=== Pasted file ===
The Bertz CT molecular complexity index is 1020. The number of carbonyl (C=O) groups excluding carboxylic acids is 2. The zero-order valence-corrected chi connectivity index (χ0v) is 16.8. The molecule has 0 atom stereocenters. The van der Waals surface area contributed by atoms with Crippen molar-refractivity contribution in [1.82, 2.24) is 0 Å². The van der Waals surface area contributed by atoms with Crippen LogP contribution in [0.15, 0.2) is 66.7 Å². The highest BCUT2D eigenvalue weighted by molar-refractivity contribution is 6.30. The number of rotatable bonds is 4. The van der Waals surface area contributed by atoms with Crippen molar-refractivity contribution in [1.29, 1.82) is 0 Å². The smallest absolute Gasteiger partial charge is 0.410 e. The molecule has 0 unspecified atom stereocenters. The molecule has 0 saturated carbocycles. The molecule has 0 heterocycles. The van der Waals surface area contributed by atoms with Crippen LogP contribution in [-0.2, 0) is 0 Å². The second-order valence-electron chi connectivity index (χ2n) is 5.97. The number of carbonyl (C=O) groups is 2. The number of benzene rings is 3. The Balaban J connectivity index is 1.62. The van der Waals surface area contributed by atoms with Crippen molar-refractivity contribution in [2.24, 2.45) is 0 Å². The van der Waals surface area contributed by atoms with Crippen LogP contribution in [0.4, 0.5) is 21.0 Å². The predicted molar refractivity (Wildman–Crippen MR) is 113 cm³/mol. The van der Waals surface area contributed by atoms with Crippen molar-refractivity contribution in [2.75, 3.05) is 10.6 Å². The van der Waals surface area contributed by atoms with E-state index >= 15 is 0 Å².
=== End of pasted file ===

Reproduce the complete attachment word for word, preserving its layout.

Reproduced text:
The Bertz CT molecular complexity index is 1020. The number of carbonyl (C=O) groups excluding carboxylic acids is 2. The zero-order valence-corrected chi connectivity index (χ0v) is 16.8. The molecule has 0 atom stereocenters. The van der Waals surface area contributed by atoms with Crippen molar-refractivity contribution in [1.82, 2.24) is 0 Å². The van der Waals surface area contributed by atoms with Crippen LogP contribution in [0.15, 0.2) is 66.7 Å². The highest BCUT2D eigenvalue weighted by molar-refractivity contribution is 6.30. The number of rotatable bonds is 4. The van der Waals surface area contributed by atoms with Crippen molar-refractivity contribution in [1.29, 1.82) is 0 Å². The smallest absolute Gasteiger partial charge is 0.410 e. The molecule has 0 unspecified atom stereocenters. The molecule has 0 saturated carbocycles. The molecule has 0 heterocycles. The van der Waals surface area contributed by atoms with Crippen LogP contribution in [-0.2, 0) is 0 Å². The second-order valence-electron chi connectivity index (χ2n) is 5.97. The number of carbonyl (C=O) groups is 2. The number of benzene rings is 3. The Balaban J connectivity index is 1.62. The van der Waals surface area contributed by atoms with Crippen molar-refractivity contribution in [2.24, 2.45) is 0 Å². The van der Waals surface area contributed by atoms with Crippen LogP contribution in [0.4, 0.5) is 21.0 Å². The predicted molar refractivity (Wildman–Crippen MR) is 113 cm³/mol. The van der Waals surface area contributed by atoms with Crippen molar-refractivity contribution in [2.75, 3.05) is 10.6 Å². The van der Waals surface area contributed by atoms with E-state index >= 15 is 0 Å².